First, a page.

Do you owe self-employment (SE) tax on non-wage income that you collect only occasionally or in a one-off circumstance? Some sources of income may not be subject to the dreaded SE tax. Here’s what you should know if you earn income from “irregular” sources.
What Is SE Tax?
SE tax is the way the U.S.Treasury Department collects Social Security and Medicare taxes on non-wage income from business-related activities. For 2019, the SE tax rate is 15.3% on the first $132,900 of net SE income. The rate has two components:
- 12.4% for the Social Security tax, and
- 2.9% for the Medicare tax.
Above the $132,900 threshold, the Social Security tax component goes away, but the 2.9% Medicare tax continues before rising to 3.8% at higher income levels. There’s no limit on the Medicare tax component.
Individuals who are regularly self-employed must include SE tax with their quarterly estimated federal income tax payments to avoid an interest charge penalty.
Important: The Social Security Administration recently announced that in 2020 the 15.3% maximum SE rate will apply to the first $137,700 of net SE income. That ceiling is up by 3.6% compared to 2019. Meanwhile, Social Security benefit payments will go up by only 1.6% next year.
Will You Owe It on Random Income?
SE tax applies only to individuals who engage in a trade or business. So, if you’re not regularly self-employed and you earn income from some random work, occurrence or one-off circumstance, you don’t owe SE tax — even if the income would be subject to SE tax if you were regularly self-employed in that activity.
You don’t owe SE tax unless the net income in question is from a trade or business. In the landmark Groetzinger case, the U.S. Supreme Court ruled that an activity must be conducted with “continuity and regularity” and with a “profit motive” to incur SE tax. Therefore, income earned from an isolated or sporadic activity isn’t generally subject to SE tax because the random activity doesn’t rise to the level of a trade or business.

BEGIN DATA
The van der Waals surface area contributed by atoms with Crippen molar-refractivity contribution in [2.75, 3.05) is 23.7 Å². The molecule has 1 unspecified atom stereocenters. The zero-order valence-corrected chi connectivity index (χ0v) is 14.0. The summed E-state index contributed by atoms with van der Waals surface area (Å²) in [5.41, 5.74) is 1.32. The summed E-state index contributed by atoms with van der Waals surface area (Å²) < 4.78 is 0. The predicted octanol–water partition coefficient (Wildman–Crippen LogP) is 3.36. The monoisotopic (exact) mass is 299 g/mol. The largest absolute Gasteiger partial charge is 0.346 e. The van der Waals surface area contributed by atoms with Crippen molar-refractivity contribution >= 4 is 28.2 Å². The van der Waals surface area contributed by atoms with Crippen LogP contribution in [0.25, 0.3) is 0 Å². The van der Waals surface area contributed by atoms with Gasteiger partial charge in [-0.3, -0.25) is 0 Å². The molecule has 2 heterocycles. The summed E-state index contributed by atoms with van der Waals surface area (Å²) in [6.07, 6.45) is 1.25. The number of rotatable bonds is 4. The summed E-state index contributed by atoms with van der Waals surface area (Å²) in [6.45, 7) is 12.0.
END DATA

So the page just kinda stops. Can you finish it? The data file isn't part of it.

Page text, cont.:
The U.S. Tax Court reaffirmed this treatment in its 2016 Ryther decision. Here, the former owner of a steel company had income from sales of scrap metal that he had stockpiled over the years before his steel company was dissolved. The court opined that the income was excluded from net SE income. The scrap metal was neither inventory nor primarily held for sale to customers in the ordinary course of a trade or business. The taxpayer’s sales occurred only once or twice per month and only once per day. Therefore, the sales were too sporadic to constitute a trade or business, and the income wasn’t subject to SE tax.
Here are five examples to show how the trade or business standard might be applied.
1. Jim the self-employed construction supervisor. Jim regularly works for a few construction companies. He agrees to supervise the construction of a neighbor’s new home in his “spare time” and collects $30,000 for his efforts.
This is the first time Jim has done this kind of sideline work. The IRS might argue that it’s so closely related to his regular self-employed work that he owes SE tax on the $30,000. However, Jim could reasonably take the position that he does not owe SE tax on income from a one-off activity. This is a situation that would require input from a tax professional.